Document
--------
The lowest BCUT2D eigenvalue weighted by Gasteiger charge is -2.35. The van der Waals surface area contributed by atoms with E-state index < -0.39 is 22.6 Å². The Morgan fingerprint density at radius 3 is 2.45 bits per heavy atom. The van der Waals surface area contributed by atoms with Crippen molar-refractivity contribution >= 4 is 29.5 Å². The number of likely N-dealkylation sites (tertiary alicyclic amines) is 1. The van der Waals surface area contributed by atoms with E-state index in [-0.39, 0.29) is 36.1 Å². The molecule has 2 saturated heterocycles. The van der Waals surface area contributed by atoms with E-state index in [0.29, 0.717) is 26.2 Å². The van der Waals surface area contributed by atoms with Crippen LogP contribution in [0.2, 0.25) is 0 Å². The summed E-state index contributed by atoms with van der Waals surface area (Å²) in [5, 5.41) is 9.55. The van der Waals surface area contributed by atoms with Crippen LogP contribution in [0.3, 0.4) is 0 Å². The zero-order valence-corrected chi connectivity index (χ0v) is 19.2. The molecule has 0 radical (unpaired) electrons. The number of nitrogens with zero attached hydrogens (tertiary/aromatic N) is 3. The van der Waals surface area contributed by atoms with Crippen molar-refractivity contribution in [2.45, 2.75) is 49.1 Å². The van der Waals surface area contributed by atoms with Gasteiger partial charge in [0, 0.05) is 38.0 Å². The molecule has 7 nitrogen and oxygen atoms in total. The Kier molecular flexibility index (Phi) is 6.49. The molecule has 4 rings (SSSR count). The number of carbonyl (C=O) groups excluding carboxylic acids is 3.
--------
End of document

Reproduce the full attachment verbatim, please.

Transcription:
The lowest BCUT2D eigenvalue weighted by Gasteiger charge is -2.35. The van der Waals surface area contributed by atoms with E-state index < -0.39 is 22.6 Å². The Morgan fingerprint density at radius 3 is 2.45 bits per heavy atom. The van der Waals surface area contributed by atoms with Crippen molar-refractivity contribution >= 4 is 29.5 Å². The number of likely N-dealkylation sites (tertiary alicyclic amines) is 1. The van der Waals surface area contributed by atoms with E-state index in [-0.39, 0.29) is 36.1 Å². The molecule has 2 saturated heterocycles. The van der Waals surface area contributed by atoms with E-state index in [0.29, 0.717) is 26.2 Å². The van der Waals surface area contributed by atoms with Crippen LogP contribution in [0.2, 0.25) is 0 Å². The summed E-state index contributed by atoms with van der Waals surface area (Å²) in [5, 5.41) is 9.55. The van der Waals surface area contributed by atoms with Crippen LogP contribution in [0.3, 0.4) is 0 Å². The zero-order valence-corrected chi connectivity index (χ0v) is 19.2. The molecule has 0 radical (unpaired) electrons. The number of nitrogens with zero attached hydrogens (tertiary/aromatic N) is 3. The van der Waals surface area contributed by atoms with Crippen molar-refractivity contribution in [2.45, 2.75) is 49.1 Å². The van der Waals surface area contributed by atoms with Gasteiger partial charge in [0, 0.05) is 38.0 Å². The molecule has 7 nitrogen and oxygen atoms in total. The Kier molecular flexibility index (Phi) is 6.49. The molecule has 4 rings (SSSR count). The number of carbonyl (C=O) groups excluding carboxylic acids is 3.